Before I do anything else today, I want to share a story with you, because it might help reduce the number of Christina's elephants. Christina is a former student of mine who is now married and the mother of a beautiful little boy named Quentin. At the end of March, Quentin was seriously injured, allegedly by his caregiver, a woman that Christina and her husband, Grant, had interviewed and selected as the person to care for their son while they worked.
I learned of the horror they have been living early on – courtesy of another former student and through the wonder of Facebook. A news report of what happened can be read here. Baby Quentin's Story
I have appreciated the opportunity to attempt to be a source of support through Quentin's CarePages. Yet, I know too well that emotional support - no matter how many people try to provide it - can feel elusive.
Those of you who have read Involuntary Joy know why this story hits home for me, for our family. Like Christina and Grant, Mark and I could not fathom how an adult - willingly or negligently - could harm or endanger a child. More than that - for me - I wrestled with the injustice of a world that would add such an offense to the life of a child already born with multiple, major birth defects.
Christina's CarePages post this morning spoke of 1,000 elephants standing on her heart:
My heart hurts tonight…It feels like there are a 1,000 elephants standing on top of it...That morning I packed him his favorite, bananas, for his morning feeding. I wanted him to have something special since I wasn’t going to be with him. I have no idea what happened in those few hours BUT IT HURTS! I know I dropped him off smiley, loving, and full of life and I picked him up so distant, sick and lifeless. He was not at all my baby. It hurts me so much to think what he must have gone through those few hours without me. I wonder so many things. The hurt is like NOTHING I have ever felt before…a hurt that I do not understand!
I think Christina chose her analogy well, for elephants are also used to describe things we don't want to talk about or things we avoid talking about. When there is an elephant in a room, we can avoid feeling vulnerable, for elephants make it difficult to get a good look at what is really going on. And so, sometimes, we leave the elephants in the room.
That's not my nature; I don't accommodate elephants.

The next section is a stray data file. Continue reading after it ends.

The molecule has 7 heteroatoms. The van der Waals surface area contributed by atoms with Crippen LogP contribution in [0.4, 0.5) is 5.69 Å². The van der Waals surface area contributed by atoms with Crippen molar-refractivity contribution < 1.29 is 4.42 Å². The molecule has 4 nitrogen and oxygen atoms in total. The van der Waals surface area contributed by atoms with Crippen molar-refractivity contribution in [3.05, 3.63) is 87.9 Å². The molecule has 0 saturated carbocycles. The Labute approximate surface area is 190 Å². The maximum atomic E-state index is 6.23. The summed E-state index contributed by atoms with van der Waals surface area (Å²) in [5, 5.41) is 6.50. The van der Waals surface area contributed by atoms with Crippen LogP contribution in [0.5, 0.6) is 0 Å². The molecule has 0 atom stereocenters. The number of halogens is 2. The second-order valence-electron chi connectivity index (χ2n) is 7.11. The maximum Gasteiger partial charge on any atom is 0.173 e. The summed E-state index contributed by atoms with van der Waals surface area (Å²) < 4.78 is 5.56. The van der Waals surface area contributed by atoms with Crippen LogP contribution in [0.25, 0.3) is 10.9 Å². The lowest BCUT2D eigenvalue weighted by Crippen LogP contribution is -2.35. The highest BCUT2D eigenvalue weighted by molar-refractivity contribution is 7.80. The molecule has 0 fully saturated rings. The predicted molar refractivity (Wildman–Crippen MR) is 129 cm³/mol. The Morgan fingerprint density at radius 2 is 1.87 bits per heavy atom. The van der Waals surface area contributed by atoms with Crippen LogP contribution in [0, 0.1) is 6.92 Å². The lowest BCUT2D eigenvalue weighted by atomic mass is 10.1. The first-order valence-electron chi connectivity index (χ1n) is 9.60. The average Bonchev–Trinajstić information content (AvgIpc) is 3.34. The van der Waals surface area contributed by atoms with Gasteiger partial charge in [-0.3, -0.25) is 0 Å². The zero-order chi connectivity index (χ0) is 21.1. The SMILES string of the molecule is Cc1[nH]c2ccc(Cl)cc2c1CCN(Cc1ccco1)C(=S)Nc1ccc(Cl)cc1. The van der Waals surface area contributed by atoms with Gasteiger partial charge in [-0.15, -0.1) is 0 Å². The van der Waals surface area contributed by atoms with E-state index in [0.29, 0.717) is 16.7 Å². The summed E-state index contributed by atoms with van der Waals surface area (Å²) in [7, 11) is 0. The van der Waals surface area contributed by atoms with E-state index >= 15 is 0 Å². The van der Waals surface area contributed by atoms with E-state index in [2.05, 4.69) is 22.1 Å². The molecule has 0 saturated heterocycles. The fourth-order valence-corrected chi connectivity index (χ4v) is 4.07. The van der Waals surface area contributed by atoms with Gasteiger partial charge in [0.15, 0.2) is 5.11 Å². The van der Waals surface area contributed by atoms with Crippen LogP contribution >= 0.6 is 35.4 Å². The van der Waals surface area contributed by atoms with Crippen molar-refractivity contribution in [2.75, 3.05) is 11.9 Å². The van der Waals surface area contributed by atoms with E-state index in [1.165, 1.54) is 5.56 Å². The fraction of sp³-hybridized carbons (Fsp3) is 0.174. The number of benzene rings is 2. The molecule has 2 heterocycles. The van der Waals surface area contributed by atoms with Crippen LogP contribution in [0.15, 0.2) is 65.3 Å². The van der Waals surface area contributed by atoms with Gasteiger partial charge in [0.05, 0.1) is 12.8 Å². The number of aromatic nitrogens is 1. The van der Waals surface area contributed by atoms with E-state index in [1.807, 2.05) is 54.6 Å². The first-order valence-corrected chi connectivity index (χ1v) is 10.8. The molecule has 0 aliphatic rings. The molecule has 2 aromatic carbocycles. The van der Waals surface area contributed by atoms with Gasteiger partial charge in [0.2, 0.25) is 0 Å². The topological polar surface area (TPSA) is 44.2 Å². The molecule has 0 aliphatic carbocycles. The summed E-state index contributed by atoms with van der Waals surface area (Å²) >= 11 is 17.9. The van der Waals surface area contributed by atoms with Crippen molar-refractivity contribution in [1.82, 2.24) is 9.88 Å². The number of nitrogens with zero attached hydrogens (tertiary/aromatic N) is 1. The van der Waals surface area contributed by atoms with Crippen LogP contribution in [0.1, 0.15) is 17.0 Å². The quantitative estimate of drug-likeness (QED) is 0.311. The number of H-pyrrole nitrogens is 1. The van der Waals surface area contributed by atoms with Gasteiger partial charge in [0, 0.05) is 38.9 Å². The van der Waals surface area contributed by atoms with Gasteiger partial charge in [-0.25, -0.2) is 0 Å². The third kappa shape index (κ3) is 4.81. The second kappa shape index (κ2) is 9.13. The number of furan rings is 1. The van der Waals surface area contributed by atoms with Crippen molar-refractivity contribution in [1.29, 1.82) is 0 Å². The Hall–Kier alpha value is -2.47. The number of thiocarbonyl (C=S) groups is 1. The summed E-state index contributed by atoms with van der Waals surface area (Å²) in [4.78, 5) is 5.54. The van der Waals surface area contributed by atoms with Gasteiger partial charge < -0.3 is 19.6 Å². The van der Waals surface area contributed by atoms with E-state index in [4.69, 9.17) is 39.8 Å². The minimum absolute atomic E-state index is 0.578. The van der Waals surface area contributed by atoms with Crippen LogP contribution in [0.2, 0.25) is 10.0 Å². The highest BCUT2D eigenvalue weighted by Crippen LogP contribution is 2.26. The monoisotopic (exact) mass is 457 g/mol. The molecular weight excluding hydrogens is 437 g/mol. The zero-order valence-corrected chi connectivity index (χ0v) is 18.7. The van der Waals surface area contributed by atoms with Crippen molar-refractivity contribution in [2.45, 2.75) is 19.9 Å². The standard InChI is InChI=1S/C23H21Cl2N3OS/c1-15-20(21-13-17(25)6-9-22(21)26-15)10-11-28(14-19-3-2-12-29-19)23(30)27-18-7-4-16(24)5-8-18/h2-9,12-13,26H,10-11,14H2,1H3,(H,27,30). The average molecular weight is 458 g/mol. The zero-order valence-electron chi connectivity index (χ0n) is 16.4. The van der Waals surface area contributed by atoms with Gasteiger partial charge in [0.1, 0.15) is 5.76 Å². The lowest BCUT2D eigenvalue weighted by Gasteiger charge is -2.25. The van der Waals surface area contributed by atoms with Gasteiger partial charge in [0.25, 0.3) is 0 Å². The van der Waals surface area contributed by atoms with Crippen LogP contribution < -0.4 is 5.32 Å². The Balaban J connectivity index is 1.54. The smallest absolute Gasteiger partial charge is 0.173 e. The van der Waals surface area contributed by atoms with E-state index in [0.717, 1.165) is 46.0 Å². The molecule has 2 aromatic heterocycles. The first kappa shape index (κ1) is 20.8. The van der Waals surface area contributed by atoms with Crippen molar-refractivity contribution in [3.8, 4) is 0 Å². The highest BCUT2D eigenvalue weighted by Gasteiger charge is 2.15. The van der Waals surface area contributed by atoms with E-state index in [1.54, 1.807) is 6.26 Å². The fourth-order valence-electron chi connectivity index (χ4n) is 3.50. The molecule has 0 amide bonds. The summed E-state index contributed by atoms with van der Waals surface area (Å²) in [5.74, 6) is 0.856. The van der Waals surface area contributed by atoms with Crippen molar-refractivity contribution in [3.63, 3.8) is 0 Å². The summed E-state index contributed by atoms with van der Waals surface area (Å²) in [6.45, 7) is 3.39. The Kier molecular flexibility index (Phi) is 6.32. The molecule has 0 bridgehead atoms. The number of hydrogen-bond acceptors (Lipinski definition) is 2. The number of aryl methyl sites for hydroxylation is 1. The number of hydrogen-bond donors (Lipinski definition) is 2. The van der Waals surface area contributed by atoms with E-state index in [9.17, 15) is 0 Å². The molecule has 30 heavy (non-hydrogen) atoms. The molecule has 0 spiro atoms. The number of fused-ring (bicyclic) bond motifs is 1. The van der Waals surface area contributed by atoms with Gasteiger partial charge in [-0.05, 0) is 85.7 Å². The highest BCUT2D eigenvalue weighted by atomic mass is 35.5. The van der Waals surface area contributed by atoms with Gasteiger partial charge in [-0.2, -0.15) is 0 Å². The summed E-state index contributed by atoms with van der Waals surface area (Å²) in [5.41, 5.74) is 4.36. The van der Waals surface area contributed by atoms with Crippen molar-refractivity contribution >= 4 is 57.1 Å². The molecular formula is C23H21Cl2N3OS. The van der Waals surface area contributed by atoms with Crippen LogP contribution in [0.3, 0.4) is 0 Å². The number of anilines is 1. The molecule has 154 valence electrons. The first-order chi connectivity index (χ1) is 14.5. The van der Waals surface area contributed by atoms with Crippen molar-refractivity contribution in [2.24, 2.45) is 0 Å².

I find it difficult to avoid talking about things that cause pain or inflict an injustice. Injustice makes me angry. I don't like being angry so I try to channel my energy into aiding understanding. It's how I've been coping with the wonder of my life these past, nearly 19 years – shoving elephants out of the way and getting conversations started. "Hey. Let's talk about it."
The rest of Christina's entry today describes her desire to make a difference by "talking about it." She wants to tell her family's story to the greatest degree possible in an attempt to spare someone else. I identify with her desire. It's probably why I wrote Involuntary Joy and then began to blog shortly after. I wanted to share what happened to us, hoping our experiences could help others in some way.
And so I want to invite you to help me, help Christina. Let's help her move some elephants. Will you read her story and then talk about it with someone who could benefit from hearing it? Will you post a link to my blog so that others can discover her story, my story, and maybe feel less alone?
People need to be reminded that children are vulnerable.
People need to be reminded that child care is a vital need.
People need to be reminded that catastrophic illness or injury can cause a health care crisis for a family that will not go away quickly or easily. In fact, it could last the lifetime of that child - that family.
Most of all people need to know they are not alone.
God is with them - with us - yes. But it helps knowing that God has hands, arms, legs, ears, a face - you name it - as we grapple with earthly things that don't make sense. During the kind of times that Quentin, Christina and Grant are going through, families need to see God at work through you. You help us keep our hope alive and our faith strong enough to meet the challenges of each new day.
So, are you with me? Let's start moving some elephants off Christina's heart. Thanks!